The thing that bothers me most about the iPad is this: if I had an iPad rather than a real computer as a kid, I’d never be a programmer today. I’d never have had the ability to run whatever stupid, potentially harmful, hugely educational programs I could download or write. I wouldn’t have been able to fire up ResEdit and edit out the Mac startup sound so I could tinker on the computer at all hours without waking my parents.
Alex Payne, developer for Twitter, sees the release of the iPad as, potentially, the “Tinkerer’s Sunset.” I am keeping my fingers crossed for the perseverance of “openness”.Permalink
Personal computing — having a computer in your house (or your pocket) — as a whole is young. As we know it today, it’s less than a half-century old. It’s younger than TV, younger than radio, younger than cars and airplanes, younger than quite a few living people in fact. In that really incredibly short space of time we’ve gone from punchcards-and-printers to interactive terminals with command lines to window-and-mouse interfaces, each a paradigm shift unto themselves.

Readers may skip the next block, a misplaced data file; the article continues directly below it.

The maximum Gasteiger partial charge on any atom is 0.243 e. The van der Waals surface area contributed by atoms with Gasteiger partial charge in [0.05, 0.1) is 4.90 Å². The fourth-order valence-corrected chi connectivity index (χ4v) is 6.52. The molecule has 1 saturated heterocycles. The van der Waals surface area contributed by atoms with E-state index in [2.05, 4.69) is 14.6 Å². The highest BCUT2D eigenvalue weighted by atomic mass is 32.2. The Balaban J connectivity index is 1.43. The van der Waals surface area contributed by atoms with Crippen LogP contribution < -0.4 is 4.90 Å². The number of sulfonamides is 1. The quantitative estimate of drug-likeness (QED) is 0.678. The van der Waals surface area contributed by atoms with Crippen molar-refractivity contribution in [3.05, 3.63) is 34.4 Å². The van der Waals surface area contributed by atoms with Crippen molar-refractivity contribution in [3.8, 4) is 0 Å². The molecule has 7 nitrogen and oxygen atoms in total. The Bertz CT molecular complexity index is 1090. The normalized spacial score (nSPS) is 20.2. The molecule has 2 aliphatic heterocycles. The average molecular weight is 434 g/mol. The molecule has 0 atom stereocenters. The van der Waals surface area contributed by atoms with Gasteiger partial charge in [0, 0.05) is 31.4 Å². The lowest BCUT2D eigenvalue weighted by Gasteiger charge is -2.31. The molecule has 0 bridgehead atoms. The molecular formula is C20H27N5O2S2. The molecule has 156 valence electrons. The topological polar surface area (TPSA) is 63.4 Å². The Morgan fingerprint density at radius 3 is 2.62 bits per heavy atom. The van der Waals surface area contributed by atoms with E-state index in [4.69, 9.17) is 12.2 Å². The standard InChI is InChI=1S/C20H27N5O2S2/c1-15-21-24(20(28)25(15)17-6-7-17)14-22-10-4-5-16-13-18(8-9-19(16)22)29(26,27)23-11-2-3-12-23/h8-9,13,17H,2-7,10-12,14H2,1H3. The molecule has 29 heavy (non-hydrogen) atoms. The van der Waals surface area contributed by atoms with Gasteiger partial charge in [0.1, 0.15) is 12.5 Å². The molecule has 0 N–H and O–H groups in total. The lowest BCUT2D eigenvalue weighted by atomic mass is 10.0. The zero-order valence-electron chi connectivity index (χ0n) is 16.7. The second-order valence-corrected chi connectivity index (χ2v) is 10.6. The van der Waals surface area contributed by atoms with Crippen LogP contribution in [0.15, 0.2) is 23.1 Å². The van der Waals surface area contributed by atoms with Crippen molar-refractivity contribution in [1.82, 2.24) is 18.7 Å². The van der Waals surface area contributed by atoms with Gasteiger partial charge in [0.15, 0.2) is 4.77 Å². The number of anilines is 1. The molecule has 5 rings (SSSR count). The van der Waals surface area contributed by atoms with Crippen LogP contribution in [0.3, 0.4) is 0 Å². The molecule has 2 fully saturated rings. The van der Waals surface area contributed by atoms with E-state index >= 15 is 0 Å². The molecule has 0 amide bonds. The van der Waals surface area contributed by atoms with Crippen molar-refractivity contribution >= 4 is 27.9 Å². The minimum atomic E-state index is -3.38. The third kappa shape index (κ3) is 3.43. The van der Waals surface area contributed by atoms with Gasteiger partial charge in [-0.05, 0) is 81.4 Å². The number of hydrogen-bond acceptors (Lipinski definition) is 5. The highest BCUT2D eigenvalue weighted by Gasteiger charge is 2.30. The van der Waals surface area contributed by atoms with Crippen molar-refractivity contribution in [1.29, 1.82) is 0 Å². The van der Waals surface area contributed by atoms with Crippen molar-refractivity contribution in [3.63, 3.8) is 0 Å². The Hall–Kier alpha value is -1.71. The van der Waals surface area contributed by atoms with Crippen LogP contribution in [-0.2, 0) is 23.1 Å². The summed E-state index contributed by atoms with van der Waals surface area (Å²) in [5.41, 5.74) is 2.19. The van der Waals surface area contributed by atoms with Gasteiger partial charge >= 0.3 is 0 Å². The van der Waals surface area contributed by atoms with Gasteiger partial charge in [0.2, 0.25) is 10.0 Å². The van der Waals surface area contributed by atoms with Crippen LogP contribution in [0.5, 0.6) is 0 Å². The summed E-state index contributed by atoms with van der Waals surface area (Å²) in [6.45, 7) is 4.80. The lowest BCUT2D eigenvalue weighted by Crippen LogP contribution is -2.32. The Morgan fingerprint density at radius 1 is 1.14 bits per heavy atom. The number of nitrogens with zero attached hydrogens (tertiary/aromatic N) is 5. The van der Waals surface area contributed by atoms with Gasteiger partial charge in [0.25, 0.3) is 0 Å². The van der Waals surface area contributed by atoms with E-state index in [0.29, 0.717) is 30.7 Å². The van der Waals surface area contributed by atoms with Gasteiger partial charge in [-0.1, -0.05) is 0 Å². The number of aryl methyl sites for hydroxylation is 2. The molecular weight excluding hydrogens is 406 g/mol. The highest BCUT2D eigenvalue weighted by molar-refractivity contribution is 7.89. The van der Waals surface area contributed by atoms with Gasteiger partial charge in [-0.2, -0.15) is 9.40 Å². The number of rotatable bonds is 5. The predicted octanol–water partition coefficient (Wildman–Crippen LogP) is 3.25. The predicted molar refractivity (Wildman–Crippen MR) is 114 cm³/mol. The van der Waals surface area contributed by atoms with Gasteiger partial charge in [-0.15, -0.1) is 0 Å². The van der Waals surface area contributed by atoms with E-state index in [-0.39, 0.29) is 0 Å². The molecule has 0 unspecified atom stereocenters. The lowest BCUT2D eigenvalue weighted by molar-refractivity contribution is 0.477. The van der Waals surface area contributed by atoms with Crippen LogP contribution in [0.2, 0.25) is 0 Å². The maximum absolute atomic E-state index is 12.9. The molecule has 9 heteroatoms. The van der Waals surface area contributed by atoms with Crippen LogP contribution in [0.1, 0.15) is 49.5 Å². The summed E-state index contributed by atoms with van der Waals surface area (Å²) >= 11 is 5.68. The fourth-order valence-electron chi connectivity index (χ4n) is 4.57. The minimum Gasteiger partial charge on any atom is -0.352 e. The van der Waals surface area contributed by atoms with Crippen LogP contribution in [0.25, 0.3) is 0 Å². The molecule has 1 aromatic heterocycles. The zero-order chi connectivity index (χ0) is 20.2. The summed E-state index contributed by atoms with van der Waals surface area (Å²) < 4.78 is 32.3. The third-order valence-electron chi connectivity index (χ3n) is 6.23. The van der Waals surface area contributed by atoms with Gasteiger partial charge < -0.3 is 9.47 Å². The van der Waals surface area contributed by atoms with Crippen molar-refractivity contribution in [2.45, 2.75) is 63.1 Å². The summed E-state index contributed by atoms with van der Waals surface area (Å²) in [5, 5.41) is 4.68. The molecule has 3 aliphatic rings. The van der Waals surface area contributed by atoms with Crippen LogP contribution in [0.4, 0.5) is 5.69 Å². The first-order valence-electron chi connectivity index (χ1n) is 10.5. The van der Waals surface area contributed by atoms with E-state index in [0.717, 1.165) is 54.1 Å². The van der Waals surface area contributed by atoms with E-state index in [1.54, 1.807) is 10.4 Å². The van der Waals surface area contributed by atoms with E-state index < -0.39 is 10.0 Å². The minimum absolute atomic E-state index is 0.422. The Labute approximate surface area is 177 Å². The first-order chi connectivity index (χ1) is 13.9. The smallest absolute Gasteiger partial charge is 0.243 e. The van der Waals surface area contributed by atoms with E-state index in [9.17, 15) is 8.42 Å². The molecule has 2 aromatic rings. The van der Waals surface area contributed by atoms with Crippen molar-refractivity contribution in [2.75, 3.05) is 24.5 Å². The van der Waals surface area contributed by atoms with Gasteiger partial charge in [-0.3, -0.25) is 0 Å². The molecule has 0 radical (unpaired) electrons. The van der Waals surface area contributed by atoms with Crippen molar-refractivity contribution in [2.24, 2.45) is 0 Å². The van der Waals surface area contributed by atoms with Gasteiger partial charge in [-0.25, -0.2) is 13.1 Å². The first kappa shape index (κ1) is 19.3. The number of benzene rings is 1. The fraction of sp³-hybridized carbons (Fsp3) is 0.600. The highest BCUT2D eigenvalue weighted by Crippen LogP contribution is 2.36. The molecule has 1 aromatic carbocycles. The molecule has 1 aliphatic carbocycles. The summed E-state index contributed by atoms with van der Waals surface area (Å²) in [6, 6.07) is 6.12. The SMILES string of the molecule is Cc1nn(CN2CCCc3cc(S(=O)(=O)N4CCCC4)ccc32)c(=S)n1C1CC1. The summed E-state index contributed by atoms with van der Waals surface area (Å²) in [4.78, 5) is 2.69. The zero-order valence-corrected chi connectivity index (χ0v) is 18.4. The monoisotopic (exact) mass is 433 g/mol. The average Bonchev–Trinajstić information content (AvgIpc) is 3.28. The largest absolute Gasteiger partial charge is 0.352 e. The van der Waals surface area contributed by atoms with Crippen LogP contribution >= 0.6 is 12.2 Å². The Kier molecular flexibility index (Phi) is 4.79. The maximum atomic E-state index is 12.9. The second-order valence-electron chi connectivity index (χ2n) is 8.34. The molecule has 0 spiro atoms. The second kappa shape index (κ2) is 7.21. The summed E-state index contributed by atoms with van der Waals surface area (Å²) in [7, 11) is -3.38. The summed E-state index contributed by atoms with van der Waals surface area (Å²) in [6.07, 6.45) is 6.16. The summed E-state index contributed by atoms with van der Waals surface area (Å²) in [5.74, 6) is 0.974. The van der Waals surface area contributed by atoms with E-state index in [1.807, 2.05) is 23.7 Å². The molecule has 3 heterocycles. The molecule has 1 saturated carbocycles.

The release of the iPad is stirring mixed feelings in Steven Frank of Panic Software. In this article he tries to reconcile his understanding of the need for change in the pursuit of progress with his aging understanding of what computing should be.
I share his mixed feelings on the changing face of computing. I own an iPhone and love the ease and simplicity of it, but I grew up tweaking applications with ResEdit until they broke. I fear that by abstracting the machinery of computing away behind a shiny interface, people will eventually lose both the interest and the ability to use computers to their full potential.Permalink